By the Numbers: Where we go on the weekends


Let’s continue our look into the 2011 ridership numbers with an examination of weekend rider trends. Last week, I took a look at stations with the greatest decline in use over the weekend, and today, we’ll flip that on its head. The below tables represent the stations with weekend totals that mirror their weekday usage.

Over the past year, we’ve heard a lot about how weekend transit ridership is on the rise. These days, with 5.2 million riders during a typical weekday, Saturday ridership at over 3 million is around 57 percent of an average weekday, and Sunday is at 45 percent. These numbers are on the rise, and some areas see constant traffic throughout the week. Let’s take a look first at the Saturday table. I omitted the Aqueduct Racetrack stop which gets 116 riders per weekday and a whopping 264 per Saturday.

Station Weekday Saturday Percent
Beach 90 St (A,S) 1,019 1,363 134
Mets-Willets Pt (7) 4,472 5,650 126
Bowery (J,Z) 2,763 2,762 100
Metropolitan Av (G)/Lorimer St (L) 12,815 12,479 97
Inwood-207 St (A) 8,888 8,616 97
Cortlandt St (R) 4,745 4,598 97
Prince St (N,R) 16,223 15,519 96
Coney Island-Stillwell Av (D,F,N,Q) 13,254 12,169 92
Aqueduct-North Conduit Av (A) 1,386 1,271 92
Christopher St-Sheridan Sq (1) 10,077 9,053 90

Bedford Ave. with 19,979 Saturday riders as compared with 22,520 weekday riders just missed the top ten here, and Canal St. too sees over 40,000 on Saturday compared with 45,000 on a weekday. So what do we see here? Weekend destinations — such as Mets games and Coney Island — are popular, and tourist-heavy shopping and sight-seeing areas in Greenwich Village and SoHo attract riders as well. Strong ridership in Inwood was a bit of a surprise, but that likely is a result of a shuttered 1 train stop leaving only the A as a subway option in northern Manhattan. Metropolitan/Lorimer highlights how popular the L and G trains have become.

Next up, Sunday:

Station Weekday Sunday Percent
Mets-Willets Pt (7) 4,472 5,195 116
Beach 90 St (A,S) 1,019 1,002 98
Bowery (J,Z) 2,763 2,536 92
Metropolitan Av (G)/Lorimer St (L) 12,815 10,061 79
Howard Beach-JFK Airport (A) 2,729 2,080 76
Christopher St-Sheridan Sq (1) 10,077 7,668 76
Bedford Av (L) 22,520 17,081 76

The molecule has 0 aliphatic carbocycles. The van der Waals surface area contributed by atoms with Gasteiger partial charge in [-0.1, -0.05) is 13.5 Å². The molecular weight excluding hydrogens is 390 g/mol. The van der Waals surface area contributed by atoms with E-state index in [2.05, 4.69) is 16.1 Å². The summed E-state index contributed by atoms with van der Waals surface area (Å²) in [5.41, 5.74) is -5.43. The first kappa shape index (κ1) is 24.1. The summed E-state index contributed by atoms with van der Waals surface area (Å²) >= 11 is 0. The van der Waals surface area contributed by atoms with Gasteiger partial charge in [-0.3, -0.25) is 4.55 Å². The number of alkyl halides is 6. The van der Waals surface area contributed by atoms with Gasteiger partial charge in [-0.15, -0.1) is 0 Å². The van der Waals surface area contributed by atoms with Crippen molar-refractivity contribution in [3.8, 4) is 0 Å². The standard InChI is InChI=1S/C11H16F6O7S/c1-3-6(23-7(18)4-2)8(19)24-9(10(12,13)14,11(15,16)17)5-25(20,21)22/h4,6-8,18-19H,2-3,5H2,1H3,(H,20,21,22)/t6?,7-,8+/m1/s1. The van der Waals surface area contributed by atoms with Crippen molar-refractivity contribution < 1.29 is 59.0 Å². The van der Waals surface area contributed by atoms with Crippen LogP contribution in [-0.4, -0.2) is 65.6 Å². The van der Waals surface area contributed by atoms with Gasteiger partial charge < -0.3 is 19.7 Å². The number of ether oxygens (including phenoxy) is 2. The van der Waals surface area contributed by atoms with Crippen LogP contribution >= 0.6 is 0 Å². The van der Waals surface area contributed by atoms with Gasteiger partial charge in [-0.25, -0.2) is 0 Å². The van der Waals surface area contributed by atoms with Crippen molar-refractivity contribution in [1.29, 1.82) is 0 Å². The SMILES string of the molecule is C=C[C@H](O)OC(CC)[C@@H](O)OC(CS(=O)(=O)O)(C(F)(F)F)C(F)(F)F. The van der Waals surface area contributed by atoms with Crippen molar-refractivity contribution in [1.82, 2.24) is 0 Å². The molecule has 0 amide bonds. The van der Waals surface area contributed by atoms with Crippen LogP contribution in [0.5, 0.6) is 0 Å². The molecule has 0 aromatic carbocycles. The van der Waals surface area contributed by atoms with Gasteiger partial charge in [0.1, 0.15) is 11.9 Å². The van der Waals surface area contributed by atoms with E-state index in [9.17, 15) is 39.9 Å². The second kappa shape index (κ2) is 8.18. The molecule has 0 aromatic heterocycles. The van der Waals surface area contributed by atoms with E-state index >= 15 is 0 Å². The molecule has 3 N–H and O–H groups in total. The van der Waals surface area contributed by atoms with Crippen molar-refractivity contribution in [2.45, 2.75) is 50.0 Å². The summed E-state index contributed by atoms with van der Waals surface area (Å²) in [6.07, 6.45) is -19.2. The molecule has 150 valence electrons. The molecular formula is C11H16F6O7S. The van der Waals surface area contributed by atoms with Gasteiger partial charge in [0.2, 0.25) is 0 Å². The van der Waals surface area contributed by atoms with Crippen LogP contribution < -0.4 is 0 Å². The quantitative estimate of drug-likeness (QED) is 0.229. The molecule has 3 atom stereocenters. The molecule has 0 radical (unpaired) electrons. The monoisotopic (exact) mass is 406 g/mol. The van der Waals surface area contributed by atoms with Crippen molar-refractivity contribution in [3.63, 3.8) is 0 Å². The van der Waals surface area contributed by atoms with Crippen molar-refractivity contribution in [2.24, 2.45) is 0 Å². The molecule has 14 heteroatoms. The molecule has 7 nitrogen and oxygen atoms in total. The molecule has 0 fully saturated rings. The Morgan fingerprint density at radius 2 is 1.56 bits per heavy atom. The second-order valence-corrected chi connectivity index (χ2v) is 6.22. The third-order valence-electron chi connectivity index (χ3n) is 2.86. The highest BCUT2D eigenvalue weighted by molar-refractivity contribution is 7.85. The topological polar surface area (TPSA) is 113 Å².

Coney Island-Stillwell Av (D,F,N,Q) 13,254 10,044 76
Inwood-207 St (A) 8,888 6,473 73
Prince St (N,R) 16,223 11,550 71

Sunday is obviously the lowest trafficked day of the week. Most people stay home and eschew subway travel. Yet, recreational destinations remain strong. The Mets are atop the list, and the AirTrain stop at JFK maintains its ridership figures as well. People head to the Beach in Brooklyn, and Williamsburg denizens and visitors seem to favor the subway as well. If Bedford Ave. or the G/L station a few blocks away seem perpetually crowded, well, that’s because they are.

I’ll release the full datasets later this week. For now, we have a solid set of numbers to chew on as subway ridership and weekend usage continue to test a system long accustomed to massive weekend changes. Everyone is riding the subways these days.

11 Responses to “By the Numbers: Where we go on the weekends”

  1. SEAN says:

    Interesting how most Citi Field goers drive while at Yankee stadium they tend to use transit.

    When the new Yankee stadium was under construction, an enormous bone of contention was the sizeable increase of parking spaces. As it turned out, fewer people ended up driving since subway ridership was already high plus Metro-North projections underestimated the number of passengers who would be taking the train to the game. I believe the MNR numbers were projected to be around 10% & the actual numbers are around 25%.

    • SEAN says:

      To that point…

      While Yankee Stadium Garages May Default, Transit Thrives
      by Sam Handler

      Several years ago, when the Yankees proposed to build a new stadium in the Bronx, advocates campaigned against the parking garages that were planned to go with it. The facilities, they reasoned, were unnecessary, since fans had long been able to get to Yankees games without the 75% increase in parking capacity that the lots would bring. A coalition of advocates argued that it would be better to invest in transit and save the parkland on which the garages were to be constructed, but the facilities were built nonetheless (partially with taxpayer money). In a victory for sustainable transportation advocates, though, the city pitched in to help the MTA build a new Metro-North station within walking distance of the stadium.